Following the reunification of Germany, the British ceded control of Gatow Airport on 18 June 1994, and it was handed back to the Luftwaffe on 7 September 1994. It was kept in use as an airfield for a very short time, and then closed to air traffic in 1995. The western end of the two runways was later removed to make way for housing, leaving only the eastern portions, cut mid-field on a diagonal line. The remaining portions are used for the outdoor aircraft display.
The history of RAF Gatow and of western forces in Berlin from 1945 to 1994 is told in the Alliiertenmuseum, or the Allied Museum (see weblink at base of page).Current use by the Luftwaffe and the Hans-Carossa-Gymnasium
The airfield is now called General-Steinhoff Kaserne. Units now based there are Bw Fachschule Berlin-Gatow, Fernmeldeaufklärungsabschnitt 921, Luftwaffenunterstützungskompanie Gatow, Kommando 3 Luftwaffendivision, Luftwaffenmusikkorps 4 and Truppenambulanz Berlin-Gatow.
Also on the site of the former RAF station, but not part of General-Steinhoff Kaserne, is a school, the Hans-Carossa-Gymnasium, and houses for government employees of the Federal Republic of Germany. Since 2003, this has been part of the district of Berlin-Kladow.
The General-Steinhoff Kaserne is also home to the Luftwaffenmuseum der Bundeswehr, the museum of the Luftwaffe which has many displays (including historic aircraft) and much information on German military aviation and the history of the airfield. Admission to the museum is free, and full details of the museum and how to get there are on the museum's website <http://www.luftwaffenmuseum.de>. The museum, which is run by the Luftwaffe, is under the technical and administrative chain of command of the Militärgeschichtliches Forschungsamt or MGFA (Military History Research Institute).Accidents and incidents
- On 5 April 1948, a BEA Vickers 610 Viking 1B (registration: G-AIVP) operating that day's scheduled flight from Northolt via Hamburg to Berlin collided during its approach to RAF Gatow head-on with a Soviet Air Force Yakovlev 3 fighter, which was performing aerobatics in the area at that time. As a result of the collision, the Viking spiralled out of control and crashed 1.9 miles from the airport on East German territory with the loss of all 14 lives (four crew, ten passengers) on board the aircraft. The Soviet fighter pilot was killed in the accident as well. The subsequent investigation established the Soviet fighter pilot's action, which contravened all accepted rules of flying and the quadripartite flying rules to which Soviet authorities were parties, as the cause of the accident.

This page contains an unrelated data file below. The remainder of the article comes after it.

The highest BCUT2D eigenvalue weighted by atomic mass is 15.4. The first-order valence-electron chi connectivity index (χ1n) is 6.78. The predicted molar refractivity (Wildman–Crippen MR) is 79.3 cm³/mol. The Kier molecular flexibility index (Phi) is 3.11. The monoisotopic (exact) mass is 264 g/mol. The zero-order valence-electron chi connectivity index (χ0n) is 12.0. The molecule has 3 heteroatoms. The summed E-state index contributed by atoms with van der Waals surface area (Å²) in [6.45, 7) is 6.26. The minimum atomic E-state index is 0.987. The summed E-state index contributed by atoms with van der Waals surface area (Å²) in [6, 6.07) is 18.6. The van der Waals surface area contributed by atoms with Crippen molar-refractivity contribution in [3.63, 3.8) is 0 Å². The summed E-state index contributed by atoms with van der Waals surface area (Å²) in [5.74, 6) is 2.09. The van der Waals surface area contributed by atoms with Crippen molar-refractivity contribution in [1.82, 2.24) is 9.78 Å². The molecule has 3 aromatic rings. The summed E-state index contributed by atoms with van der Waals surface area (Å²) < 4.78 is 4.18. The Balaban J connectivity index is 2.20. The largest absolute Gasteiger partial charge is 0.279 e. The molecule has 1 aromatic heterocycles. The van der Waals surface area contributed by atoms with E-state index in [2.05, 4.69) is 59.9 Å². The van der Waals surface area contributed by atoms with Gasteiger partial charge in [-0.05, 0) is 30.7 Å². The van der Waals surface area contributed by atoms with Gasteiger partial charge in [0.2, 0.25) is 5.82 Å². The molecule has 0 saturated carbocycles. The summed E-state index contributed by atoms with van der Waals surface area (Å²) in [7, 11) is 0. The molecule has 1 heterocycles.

- On 15 March 1949, a Skyways Avro 685 York I freighter (registration: G-AHFI) crashed on approach to RAF Gatow, as a result of losing its port wing. This caused the aircraft to dive into the ground, killing all three crew members.
- Barker, Dudley, Berlin Airlift (HMSO, London, 1949)
- HQ Berlin Infantry Brigade, Berlin Bulletin Volume 45 Issue 36 (Berlin, 16 September 1994)
- Best, Peter B. & Gerlof, Andreas, Flugplatz Gatow (English edition Gatow Airfield) (Kai Homilius Verlag, Berlin, 1998)
- Corbett, Major-General Sir Robert, Berlin and the British Ally, 1945-1990, (Privately published by Sir Robert in Oerlinghausen, 1991)
- Geraghty, Tony, BRIXMIS (London 1996)
- Gibson, Steve, The Last Mission: Behind the Iron Curtain, (Sutton Publishing, 1997)
- Hall, Alan W., Berlin Airlift, article in Scale Aircraft Modelling, August 1998
- Innes, Hammond, Air Bridge, (London, 1951)
- Jeschonnek, Friedrich, Riedel, Dieter and Durie, William Allierte in Berlin 1945-1994. Ein Handbuch zur Geschicte der militärischen Präsenz der Westmächte, (BWV, Berlin 2007)
- Marsden, Roy, Operation 'Schooner/Nylon': RAF flying in the Berlin control zone, Intelligence and National Security volume 13, no. 4 (Winter 1998), pp 178–193.
- Meek, Colonel AD, Operation CENTRE, article in British Army Review, August 1994
- Miller, RE, A Bridge Yesterday – The Story of Royal Air Force Gatow (Undated, in 3. Luftwaffendivision Archives)
- Wilson, Squadron Leader GD (edited by S/Ldr. PC Whitfield), History of Gatow (RAF Gatow, March 1971)